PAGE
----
Between Races: Hollywood Oaks Centers Coast Turf Interest; Ninth Race Proposed for Saturdays, Holidays; Canadian Prairie Circuit Hits New High; Oily Strike, Able Publishers Aid the Sport, Daily Racing Form, 1949-06-04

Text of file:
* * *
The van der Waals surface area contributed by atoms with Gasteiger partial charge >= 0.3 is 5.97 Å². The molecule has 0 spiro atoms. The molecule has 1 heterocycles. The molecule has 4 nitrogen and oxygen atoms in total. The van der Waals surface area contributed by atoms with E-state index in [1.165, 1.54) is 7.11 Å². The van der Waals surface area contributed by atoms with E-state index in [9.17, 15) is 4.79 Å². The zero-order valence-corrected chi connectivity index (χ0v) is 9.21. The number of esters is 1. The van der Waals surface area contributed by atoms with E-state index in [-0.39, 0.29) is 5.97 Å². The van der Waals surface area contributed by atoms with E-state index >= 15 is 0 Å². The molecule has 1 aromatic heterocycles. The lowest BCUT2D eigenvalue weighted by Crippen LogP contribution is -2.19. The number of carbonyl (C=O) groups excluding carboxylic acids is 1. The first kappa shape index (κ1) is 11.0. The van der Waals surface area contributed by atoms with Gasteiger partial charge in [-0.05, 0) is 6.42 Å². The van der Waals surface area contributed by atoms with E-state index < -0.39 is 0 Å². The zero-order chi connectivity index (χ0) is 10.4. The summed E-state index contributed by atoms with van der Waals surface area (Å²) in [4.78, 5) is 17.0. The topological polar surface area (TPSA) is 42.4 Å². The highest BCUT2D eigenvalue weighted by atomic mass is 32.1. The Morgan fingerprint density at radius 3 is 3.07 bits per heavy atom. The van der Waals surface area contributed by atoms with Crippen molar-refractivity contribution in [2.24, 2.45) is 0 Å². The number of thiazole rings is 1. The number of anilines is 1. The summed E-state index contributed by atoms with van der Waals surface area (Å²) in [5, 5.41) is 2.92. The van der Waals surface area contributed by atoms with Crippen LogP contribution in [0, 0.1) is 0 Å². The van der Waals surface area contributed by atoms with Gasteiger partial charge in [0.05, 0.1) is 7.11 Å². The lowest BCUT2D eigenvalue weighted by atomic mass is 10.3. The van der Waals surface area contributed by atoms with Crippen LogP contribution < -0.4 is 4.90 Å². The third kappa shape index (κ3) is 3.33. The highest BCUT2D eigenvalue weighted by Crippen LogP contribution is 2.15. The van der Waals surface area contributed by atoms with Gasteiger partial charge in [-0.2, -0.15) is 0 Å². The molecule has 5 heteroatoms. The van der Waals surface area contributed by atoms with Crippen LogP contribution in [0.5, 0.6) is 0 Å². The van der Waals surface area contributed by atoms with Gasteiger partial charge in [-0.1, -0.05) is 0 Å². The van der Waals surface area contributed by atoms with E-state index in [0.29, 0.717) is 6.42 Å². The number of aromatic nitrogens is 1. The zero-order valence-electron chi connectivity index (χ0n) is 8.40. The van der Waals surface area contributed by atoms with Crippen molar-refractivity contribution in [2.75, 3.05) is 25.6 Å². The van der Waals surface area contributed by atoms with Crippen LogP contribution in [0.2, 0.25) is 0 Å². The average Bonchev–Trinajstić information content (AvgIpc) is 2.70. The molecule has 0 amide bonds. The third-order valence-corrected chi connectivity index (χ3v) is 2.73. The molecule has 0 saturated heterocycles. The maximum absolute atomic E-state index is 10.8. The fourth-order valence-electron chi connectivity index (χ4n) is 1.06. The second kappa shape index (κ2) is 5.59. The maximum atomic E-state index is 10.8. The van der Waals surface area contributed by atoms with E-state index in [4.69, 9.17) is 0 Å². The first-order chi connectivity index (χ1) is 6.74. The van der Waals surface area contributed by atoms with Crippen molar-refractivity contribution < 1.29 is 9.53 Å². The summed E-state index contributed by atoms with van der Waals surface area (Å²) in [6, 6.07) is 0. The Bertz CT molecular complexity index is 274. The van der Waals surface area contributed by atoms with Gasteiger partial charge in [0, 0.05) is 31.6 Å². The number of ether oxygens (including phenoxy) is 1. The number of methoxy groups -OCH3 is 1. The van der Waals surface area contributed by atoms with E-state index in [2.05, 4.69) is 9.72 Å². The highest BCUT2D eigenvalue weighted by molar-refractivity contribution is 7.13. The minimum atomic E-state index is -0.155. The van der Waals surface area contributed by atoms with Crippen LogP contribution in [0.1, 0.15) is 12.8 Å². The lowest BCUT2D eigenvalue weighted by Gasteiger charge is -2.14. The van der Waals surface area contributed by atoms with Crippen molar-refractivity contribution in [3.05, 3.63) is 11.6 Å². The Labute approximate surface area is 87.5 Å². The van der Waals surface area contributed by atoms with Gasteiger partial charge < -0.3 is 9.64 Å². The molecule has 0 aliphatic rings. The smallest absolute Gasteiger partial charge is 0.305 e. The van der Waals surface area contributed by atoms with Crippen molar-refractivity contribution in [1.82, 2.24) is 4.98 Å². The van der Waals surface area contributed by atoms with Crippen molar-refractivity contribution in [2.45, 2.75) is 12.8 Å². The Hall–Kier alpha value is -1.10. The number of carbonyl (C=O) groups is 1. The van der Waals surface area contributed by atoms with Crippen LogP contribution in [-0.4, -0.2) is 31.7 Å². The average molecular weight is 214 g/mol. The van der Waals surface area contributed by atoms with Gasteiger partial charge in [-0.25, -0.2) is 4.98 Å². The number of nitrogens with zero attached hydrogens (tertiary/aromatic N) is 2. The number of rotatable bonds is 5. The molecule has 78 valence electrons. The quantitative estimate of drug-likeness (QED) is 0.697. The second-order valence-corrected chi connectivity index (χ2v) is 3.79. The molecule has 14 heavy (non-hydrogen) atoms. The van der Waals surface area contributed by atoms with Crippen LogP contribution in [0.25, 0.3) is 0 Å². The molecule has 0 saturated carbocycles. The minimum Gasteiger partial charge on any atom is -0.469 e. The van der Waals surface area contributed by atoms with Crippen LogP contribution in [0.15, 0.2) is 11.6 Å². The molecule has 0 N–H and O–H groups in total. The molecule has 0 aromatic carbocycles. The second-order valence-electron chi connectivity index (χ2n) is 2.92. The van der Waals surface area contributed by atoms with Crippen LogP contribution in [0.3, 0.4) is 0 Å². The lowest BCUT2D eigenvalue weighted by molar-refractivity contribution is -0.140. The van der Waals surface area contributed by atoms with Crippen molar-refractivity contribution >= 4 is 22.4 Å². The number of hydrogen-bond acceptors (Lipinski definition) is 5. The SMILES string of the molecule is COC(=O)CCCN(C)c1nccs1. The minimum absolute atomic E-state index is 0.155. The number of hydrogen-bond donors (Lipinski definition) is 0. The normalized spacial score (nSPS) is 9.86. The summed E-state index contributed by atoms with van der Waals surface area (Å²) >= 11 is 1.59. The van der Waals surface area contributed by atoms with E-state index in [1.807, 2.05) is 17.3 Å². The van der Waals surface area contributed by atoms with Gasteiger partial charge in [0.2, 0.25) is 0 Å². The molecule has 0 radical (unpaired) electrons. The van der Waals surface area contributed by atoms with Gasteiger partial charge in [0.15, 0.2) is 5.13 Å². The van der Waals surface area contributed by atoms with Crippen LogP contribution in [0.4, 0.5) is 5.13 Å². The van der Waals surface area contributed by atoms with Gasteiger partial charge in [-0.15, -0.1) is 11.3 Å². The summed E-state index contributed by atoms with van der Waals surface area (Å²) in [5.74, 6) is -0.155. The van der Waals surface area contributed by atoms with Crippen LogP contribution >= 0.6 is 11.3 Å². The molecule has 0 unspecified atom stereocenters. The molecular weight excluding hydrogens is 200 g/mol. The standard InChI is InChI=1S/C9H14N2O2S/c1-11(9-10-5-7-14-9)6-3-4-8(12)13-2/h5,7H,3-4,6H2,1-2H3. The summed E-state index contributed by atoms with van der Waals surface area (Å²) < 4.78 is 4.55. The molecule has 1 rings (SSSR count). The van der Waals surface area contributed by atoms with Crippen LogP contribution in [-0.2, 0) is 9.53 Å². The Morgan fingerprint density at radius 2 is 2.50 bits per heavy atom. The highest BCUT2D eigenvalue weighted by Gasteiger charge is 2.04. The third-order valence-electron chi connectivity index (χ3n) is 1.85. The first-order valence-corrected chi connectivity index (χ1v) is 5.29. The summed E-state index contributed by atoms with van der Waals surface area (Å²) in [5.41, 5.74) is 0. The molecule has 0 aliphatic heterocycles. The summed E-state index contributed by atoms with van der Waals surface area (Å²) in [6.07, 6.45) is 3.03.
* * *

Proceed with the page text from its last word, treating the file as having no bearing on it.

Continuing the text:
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BETWEEN RACES * ore ARCADIA, Calif., June 3. The fourth running of the Hollywood .Oaks, a 5,000 endowed dash at a flat mile, will center western turf interest here tomorrow. The Oaks is one of three on the Hollywood Park at Santa Anita schedule exclusively for members of the fairer sex, the others being the Vanity Handicap for fillies and mares on the eleventh, and the Hollywood Lassie for "two-year-old fillies on July 2. The Oaks has had a rather curious history in that only one eastern horse, as the term is loosely used out this way, has ever as much as finished third in the previous three runnings. Other than, the showing of Boswell Lady last year, in a dramatic stretch bid despite having broken down early in the race, westerners have dominated the record books. Louis B. Mayers great Honeymoon annexed the inaugural running in 1946, beating Aptos Honey and Good Excuse. Rex Ellsworths brilliant TJ-Time scored at the expense of Cold Roll and Hemet Squaw in 1947. Last year, the longshot, Flying Rythm, also a product of the L. B. Mayer farm, uncorked a surprise to beat out Belle Jolie and the aforementioned Boswell Lady. Wistful, the Calumet filly who is already well on her way toward annexing honors for her sex and age as the "Horse . of the Year," is an eligible for the Hollywood Mile, but she isnt here, an item which has turned the race into a rather open affair. And, for the first time California horses do not appear to have the race at their mercy. Strongest "eastern contention" is expected to be provided by W-L Ranchs hard-hitting Some Chance filly, Some Gal, and Hollywood Oaks Centers Coast Turf Interest Ninth Race Proposed for Saturdays, Holidays Canadian Prairie Circuit Hits New High Oily Strike, Able Publishers Aid the Sport Mrs. John Payson Adams daughter of Ambrose Light, Brenton Light. Of the Californians, June Bride, a daughter of Beau Pere, would appear the most impressive. AAA Hollywood Park has been "down" in both attendance and play as against the comparable period raced last summer in Hollywoods own plant across town and near the beach area at Englewpod. The management has been a bit encouraged the last few days by the advent of fair weather, and perhaps things will begin to pick up from here on. Hollywood Park, you may recall, opened in an unseasonable spell of rain and cold. When this snap vanished it was replaced by a heat wave of the grade "C" type, which was not welcomed by the fans, either. Now, however, the weather has settled down to what the Chamber of Commerce insists is normal, bright sunshine, tempered by the afternoon breezes from the ocean. The weather, it has been proven, plays as much a part in. attendance and handles in California as most anywhere else, if the last six months may be taken as a criterion. This is by way of mentioning that West Coast managements are considering little stimulants to business which they would never have considered in prior years. As we reported before, the Daily Double, sold from racks, is under consideration and advisement on the part of the California Horse Racing Board. We also learn that a ninth race on Saturdays and holidays has been suggested and, perhaps, will receive a favorable nod from the commissioners. A A A Proponents of the ninth race plan, limited to Saturdays and holidays, point out that such a race has a successful precedent and that much additional revenue would accrue to the state of California by the carding of such a race. It seems unfortunate but it is nevertheless true that emphasis is placed upon revenue to the state on most moves affecting rather than what is for the best interest of racing. Along this line, it is freely predicted that California tracks next, season will race their full legal maximum of dates. During the past few years they have operated roughly on 10 per cent under the legal maximum on the theory that California, which has some 400 days of racing a year, might wear out its welcome with the people; However, the ninth race as such has as much to recommend it. By limiting the ninth race to Saturdays and holidays, people who cant get out through the week and who come out to see a program of racing get more enjoyment for their admission dollar. After all, people come to a race track to see a racing program, and a ninth race on a Saturday could create much good will, and certainly have no repercussions. The ninth race is in vogue at Arlington and Washington Parks on certain days, and has met with popular approval there. In this immediate neighborhood, Caliente to the south, operating Sundays only, offers 12 races through the summer and 10 through the winter and the fans love it. In past years. Continued on Page Seven BETWEEN RACES By OSCAR OTIS Continued from Page Forty Caliente has experimented with 14 races, of which four were in the morning, first post time, 10:00 a. m., with an hour off for lunch, and the days turned into gala, picnic-like affairs. AAA One of the bright spots of Continental racing at the moment is the Prairie Circuit of R. James Speers, where business, especially at Edmonton, has been reported at a new all-time high. At last accounting, pari-mutuel play at Edmonton was up 25.7 per cent, and attendance up 34.4 per cent. On some days, it was necessary to close the gates after the fans had packed themselves sardine-like into the plant to exceed rated capacity. This increase was accomplished in the face of much inclement weather. Speers and his chief aide de camp, Charles F. Roe, have indicated they plan to build a new plant which will be available in 1950 in order to accommodate the crowds. AAA There are two reasons for the increase, according to my Prairie Circuit operative. One is that Edmonton is becoming known as the "New Tulsa" as gusher after gusher is being uncovered by oil companies in a rich new Alberta field. The other is the constructive approach taken in regard to racing by the Canadian press. Hal Straight, former sports editor of the Vancouver Sun and now publisher of the Edmonton Bulletin, is a critical friend of racing. He stands for clean sport and knows what he is talking about. His publication reports racing objectively, without fear or favor, and yet without bias or personal rancor. The same applies to Max Bell, publisher of the Calgary Albertan, a fellow who also knows his horse racing. These men are but two of the new younger generation in Canada building a new empire in the prairies and who feel that fine horse racing is a part of the way of life of that vast area.